As the whole thing worked in the digital domain there was no analogue signal degradation.

The unit was a prototype and didn't go into production, the DSP used in the design has since been superceded by much faster versions, so whatever the previous cutoff frequency was it could be significantly improved upon now.
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Old 6th August 2001, 04:48 PM   #6
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Default DSP based in Audio Electronics

In a recent Audio Electronics (www.audioxpress.com) there was such a beast where the guy built the whole thing from scratch. It seems to me there are better ways to do this (in order of priority):

1. PC based
2. Buy an eval DSP board with necessary ports (and software libraries).

It would likely be so much easier and cheaper to do it on a PC.

Petter
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Old 7th August 2001, 12:22 PM   #7
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Lightbulb DSP Audio cards for PC's

Perhaps using a PC card with a sufficiently powerfull DSP card in it would be a way forward - i believe such cards exist but they are expensive.

Not sure that what kind of processing power would be required from a PC to appropriately condition the digital audio stream in real time, hence the use of a DSP card.

I'm interested in doing this if anyone's got any ideas about software.
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Old 7th August 2001, 12:39 PM   #8
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Default I suspect a PC is good enough

but if you want to go the DSP way, get an evaluation board from http://www.ti.com or http://www.analog.com or http://www.cirrus.com which has all the inputs and outputs you need.

They also have software ...

But the PC method is where I would go. Check out the specks of nuendo or VST24 to see what can be done in real time.

An alternative is a good soundcard with a programmable DSP. These things are becoming more and more powerful by the minute.

Petter
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Old 6th September 2001, 05:09 AM   #9
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I've been studying digital audio and digital signal processing extensively for the past few years. Right now I'm working on building a high-powered audio DSP processors for just the type of tasks mentioned above...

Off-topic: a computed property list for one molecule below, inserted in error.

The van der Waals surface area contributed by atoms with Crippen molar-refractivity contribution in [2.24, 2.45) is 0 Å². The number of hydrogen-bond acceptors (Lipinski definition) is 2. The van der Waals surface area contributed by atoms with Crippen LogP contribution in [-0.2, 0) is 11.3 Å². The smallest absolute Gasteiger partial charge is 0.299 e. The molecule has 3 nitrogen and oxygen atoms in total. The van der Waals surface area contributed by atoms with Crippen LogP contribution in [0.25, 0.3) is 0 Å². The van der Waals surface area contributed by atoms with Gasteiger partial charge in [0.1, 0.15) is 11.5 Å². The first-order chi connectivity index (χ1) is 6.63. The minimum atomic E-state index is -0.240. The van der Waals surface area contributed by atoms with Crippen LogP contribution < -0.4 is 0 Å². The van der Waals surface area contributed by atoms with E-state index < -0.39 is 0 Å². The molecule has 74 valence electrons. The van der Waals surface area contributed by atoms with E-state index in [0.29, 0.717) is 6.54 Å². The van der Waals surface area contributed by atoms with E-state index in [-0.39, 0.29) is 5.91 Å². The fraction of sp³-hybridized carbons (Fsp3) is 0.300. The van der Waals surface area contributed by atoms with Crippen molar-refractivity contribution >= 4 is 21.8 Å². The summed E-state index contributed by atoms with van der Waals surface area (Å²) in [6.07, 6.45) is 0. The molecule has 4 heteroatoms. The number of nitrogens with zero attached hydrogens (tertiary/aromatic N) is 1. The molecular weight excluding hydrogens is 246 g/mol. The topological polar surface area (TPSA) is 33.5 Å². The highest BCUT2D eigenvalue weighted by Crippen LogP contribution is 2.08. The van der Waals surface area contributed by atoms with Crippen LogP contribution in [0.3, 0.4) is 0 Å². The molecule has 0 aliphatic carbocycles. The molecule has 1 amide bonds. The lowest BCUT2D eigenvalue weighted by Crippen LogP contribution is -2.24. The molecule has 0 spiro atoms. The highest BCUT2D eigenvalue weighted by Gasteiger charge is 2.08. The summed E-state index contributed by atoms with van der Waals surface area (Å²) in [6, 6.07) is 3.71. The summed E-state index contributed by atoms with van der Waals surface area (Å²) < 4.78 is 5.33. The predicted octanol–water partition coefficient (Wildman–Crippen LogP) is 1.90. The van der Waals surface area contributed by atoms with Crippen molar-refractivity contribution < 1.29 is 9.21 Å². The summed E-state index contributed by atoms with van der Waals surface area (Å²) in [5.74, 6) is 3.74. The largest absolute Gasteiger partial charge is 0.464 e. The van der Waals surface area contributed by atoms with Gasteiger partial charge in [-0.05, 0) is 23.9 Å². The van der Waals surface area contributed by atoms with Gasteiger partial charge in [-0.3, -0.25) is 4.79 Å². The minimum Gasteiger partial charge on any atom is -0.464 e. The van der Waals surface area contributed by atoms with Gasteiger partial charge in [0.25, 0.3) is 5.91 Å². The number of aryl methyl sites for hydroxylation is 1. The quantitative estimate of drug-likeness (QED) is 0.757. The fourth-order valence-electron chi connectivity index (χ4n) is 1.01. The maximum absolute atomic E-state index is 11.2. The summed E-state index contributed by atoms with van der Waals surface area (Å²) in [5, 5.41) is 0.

The basic design revolves around an Analog Devices SHARC processor. You need this kind of power if you want to implement the really kinky algorithms (eg big FIR filters or convolutions). The trouble is, these computations require hundreds or even thousands of MAC (Multiply and Accumulate) operations *per sample*!!! So, you can see that 300 MFLOPS is barely enough to handle even some of the simpler algorithms in real time. Today's PC's are not really up to the task, because although they can have fast processors, they're general purpose processors which are not optimized to handle real-time signal processing, and a PC also has the overhead of a klunky OS like windoze. Then, of course, there's the fan noise, or that you can't use your 1GHz Athlon while your music's on...

I did look at using eval boards, but was put off by the price and the limited capabilities and i/o options you have with them... perhaps some new ones have come along lately, but I'm already well on the way to finishing this monster.

Anyway, when I'm finished, the DSP box I'm building should be able to perform some smokin cool tricks, like speaker impulse response correction (which removes all phase and frequency response errors from the speaker) as well as linear-phase crossovers for subwoofers (where phase errors are most apparent) and so on... whatever you're up to programming!

My preliminary design was finished as my graduating university project in May of this year, but I'm doing some rework with my project partner to improve the design. The final design will include:
- multiple digital SPDIF inputs
- AD1896 ASRCs to remove jitter and resample everything to either 48 or 96kHz, 24 bit (selectable)
- ADSP-21065L processor (32 bit floating point processor)
- microcontroller for LCD panel display and host control with spare ports for controlling whatever goodies someone wants to add on.
- good output DACs (currently under review, but probably the CS43122), with I2S outputs for alternate DACs.

So, right now the design is sidetracked somewhat while I build some more test DACs to evaluate. Hopefully I'll get my website back up again soon, and can post updates as more progress is made...
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Old 6th September 2001, 05:25 AM   #10
hifiZen is offline hifiZen  Canada
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oh, forgot to mention.. I designed this thing with my student budget in mind, but the expensive part is going to be the 4-layer circuit board.

However, if enough people are interested, a larger production run would bring the PCB cost down dramatically. If anyone's interested in the possibility of helping review the design, programming software, or just building one for themselves, please drop me an email and let me know what kind of target price range you would consider...